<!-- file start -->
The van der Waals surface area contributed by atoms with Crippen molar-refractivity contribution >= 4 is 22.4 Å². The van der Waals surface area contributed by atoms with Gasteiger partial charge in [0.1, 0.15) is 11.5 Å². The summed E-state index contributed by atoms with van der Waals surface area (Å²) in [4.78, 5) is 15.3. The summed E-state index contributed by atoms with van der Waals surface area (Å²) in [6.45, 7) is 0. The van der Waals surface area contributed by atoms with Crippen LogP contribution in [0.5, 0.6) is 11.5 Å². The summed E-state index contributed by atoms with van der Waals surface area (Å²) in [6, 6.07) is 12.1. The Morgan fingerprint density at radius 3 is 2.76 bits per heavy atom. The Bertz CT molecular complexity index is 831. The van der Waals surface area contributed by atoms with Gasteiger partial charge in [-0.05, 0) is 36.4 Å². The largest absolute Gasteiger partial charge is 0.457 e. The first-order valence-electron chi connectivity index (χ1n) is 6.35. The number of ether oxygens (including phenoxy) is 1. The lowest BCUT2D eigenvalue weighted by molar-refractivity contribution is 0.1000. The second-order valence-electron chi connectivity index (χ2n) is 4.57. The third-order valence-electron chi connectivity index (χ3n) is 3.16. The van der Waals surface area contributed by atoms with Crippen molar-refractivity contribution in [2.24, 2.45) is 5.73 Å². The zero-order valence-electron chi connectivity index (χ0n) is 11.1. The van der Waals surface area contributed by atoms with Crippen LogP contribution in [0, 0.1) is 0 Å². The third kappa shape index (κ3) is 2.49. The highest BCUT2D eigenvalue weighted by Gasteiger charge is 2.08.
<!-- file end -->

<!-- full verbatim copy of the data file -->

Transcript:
The van der Waals surface area contributed by atoms with Crippen molar-refractivity contribution >= 4 is 22.4 Å². The van der Waals surface area contributed by atoms with Gasteiger partial charge in [0.1, 0.15) is 11.5 Å². The summed E-state index contributed by atoms with van der Waals surface area (Å²) in [4.78, 5) is 15.3. The summed E-state index contributed by atoms with van der Waals surface area (Å²) in [6.45, 7) is 0. The van der Waals surface area contributed by atoms with Crippen LogP contribution in [0.5, 0.6) is 11.5 Å². The summed E-state index contributed by atoms with van der Waals surface area (Å²) in [6, 6.07) is 12.1. The Morgan fingerprint density at radius 3 is 2.76 bits per heavy atom. The Bertz CT molecular complexity index is 831. The van der Waals surface area contributed by atoms with Gasteiger partial charge in [-0.05, 0) is 36.4 Å². The largest absolute Gasteiger partial charge is 0.457 e. The first-order valence-electron chi connectivity index (χ1n) is 6.35. The number of ether oxygens (including phenoxy) is 1. The lowest BCUT2D eigenvalue weighted by molar-refractivity contribution is 0.1000. The second-order valence-electron chi connectivity index (χ2n) is 4.57. The third-order valence-electron chi connectivity index (χ3n) is 3.16. The van der Waals surface area contributed by atoms with Crippen molar-refractivity contribution in [2.24, 2.45) is 5.73 Å². The zero-order valence-electron chi connectivity index (χ0n) is 11.1. The van der Waals surface area contributed by atoms with Crippen LogP contribution in [0, 0.1) is 0 Å². The third kappa shape index (κ3) is 2.49. The highest BCUT2D eigenvalue weighted by Gasteiger charge is 2.08.